Primarily the Bambi Effect designates the emotional trauma, usually mild and transitory experienced by hunters and trappers when viewing close up a dead or dying and suffering neotenous
, i.e., "cute and adorable" animal for whose death and suffering they suddenly acknowledge some responsibility.
Guilt experienced by a hunter as he suddenly identifies with the suffering of an animal which he has killed. The name is a reference to the classic Disney film, Bambi, in which the tragic climax to the story is reached as the protagonist's (Bambi's) mother is killed by hunters.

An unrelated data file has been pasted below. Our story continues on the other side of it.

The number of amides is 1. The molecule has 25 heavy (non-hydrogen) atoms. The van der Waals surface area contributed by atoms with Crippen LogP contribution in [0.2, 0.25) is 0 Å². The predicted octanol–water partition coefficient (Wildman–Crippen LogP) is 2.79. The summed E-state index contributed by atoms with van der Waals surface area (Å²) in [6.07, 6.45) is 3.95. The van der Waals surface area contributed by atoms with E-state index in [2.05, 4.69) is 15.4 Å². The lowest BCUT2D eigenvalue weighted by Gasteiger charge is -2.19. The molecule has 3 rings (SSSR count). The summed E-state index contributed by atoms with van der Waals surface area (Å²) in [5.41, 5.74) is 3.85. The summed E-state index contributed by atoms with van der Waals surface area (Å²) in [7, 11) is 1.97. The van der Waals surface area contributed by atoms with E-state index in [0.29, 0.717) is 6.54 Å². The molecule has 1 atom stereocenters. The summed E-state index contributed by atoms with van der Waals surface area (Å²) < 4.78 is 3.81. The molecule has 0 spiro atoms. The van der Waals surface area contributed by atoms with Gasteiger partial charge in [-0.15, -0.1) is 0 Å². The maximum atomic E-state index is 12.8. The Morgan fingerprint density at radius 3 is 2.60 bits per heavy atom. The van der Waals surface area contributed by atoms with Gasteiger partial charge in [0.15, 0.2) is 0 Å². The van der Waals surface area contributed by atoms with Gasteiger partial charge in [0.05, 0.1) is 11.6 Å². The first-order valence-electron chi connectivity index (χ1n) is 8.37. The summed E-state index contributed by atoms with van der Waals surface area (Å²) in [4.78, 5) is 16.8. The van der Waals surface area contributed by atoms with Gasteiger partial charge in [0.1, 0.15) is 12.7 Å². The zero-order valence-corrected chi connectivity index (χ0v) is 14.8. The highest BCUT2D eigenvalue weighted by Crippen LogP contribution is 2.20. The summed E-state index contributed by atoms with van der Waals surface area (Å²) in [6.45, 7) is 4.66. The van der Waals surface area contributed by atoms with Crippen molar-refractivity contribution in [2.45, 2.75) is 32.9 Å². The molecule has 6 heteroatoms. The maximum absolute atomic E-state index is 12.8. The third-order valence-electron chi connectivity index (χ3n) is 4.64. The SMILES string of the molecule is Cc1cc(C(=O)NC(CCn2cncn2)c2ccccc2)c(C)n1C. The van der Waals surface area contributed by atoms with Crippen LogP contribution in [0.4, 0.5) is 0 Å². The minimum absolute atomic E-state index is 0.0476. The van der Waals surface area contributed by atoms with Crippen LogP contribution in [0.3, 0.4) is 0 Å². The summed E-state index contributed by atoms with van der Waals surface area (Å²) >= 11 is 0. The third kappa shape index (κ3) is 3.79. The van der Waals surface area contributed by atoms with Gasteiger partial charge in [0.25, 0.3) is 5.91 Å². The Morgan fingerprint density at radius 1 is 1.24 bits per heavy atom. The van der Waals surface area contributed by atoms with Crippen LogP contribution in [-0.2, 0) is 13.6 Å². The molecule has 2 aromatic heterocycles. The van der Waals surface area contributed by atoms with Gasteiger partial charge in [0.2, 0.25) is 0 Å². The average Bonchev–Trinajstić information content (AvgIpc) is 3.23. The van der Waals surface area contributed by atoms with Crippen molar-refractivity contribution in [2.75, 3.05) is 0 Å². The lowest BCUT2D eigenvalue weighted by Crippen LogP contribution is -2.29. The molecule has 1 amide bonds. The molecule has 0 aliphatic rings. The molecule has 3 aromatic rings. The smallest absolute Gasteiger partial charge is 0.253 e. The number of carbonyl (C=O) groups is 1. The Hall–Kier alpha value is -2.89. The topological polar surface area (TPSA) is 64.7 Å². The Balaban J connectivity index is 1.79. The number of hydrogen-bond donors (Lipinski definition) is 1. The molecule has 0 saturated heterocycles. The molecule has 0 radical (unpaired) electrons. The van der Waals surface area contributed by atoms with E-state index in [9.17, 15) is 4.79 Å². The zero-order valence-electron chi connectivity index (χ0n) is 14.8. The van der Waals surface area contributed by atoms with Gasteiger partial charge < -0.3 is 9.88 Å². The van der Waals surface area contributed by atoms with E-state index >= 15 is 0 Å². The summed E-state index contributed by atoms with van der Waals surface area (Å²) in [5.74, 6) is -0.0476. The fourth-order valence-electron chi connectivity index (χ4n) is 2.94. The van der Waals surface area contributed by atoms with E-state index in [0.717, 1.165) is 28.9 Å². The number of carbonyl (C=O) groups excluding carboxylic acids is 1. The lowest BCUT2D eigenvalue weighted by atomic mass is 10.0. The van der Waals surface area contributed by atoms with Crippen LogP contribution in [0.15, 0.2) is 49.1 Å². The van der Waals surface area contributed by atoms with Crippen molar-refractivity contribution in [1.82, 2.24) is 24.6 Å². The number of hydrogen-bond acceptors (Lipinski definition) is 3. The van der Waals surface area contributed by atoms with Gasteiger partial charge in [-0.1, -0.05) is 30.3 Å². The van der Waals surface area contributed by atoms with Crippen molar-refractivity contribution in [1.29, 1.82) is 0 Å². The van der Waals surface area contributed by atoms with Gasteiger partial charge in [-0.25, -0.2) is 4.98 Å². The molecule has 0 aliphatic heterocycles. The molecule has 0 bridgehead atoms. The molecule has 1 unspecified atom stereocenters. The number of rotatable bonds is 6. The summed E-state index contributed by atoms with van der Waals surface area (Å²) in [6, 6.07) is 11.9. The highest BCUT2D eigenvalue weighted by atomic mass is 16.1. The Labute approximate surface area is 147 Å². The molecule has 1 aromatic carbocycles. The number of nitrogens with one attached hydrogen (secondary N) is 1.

Secondarily the effect pertains to the reaction of witnesses to scenes of the brutal killing of said neotenous
animals, e.g., harp seal pups clubbed by Canadian hunters.
The black limpid pools for eyes of small, helpless harp seal pups connote childlike innocence, and it was the oft repeated images in the mass media of the clubbing of seal pups that caused an outcry in the 1970's to protect the pups from Canadian hunters. Strangely, the continual slaughter of bonobo
apes, who are genetically closest to humans or of West African elephants, orders of magnitude more intelligent and consciously aware than any seal pup, never provoked nearly the same amount of public concern and outrage against animal cruelty. This seeming ethical inconsistency is no doubt owing to the differential operation of the Bambi Effect upon witnesses to images of human-caused animal suffering.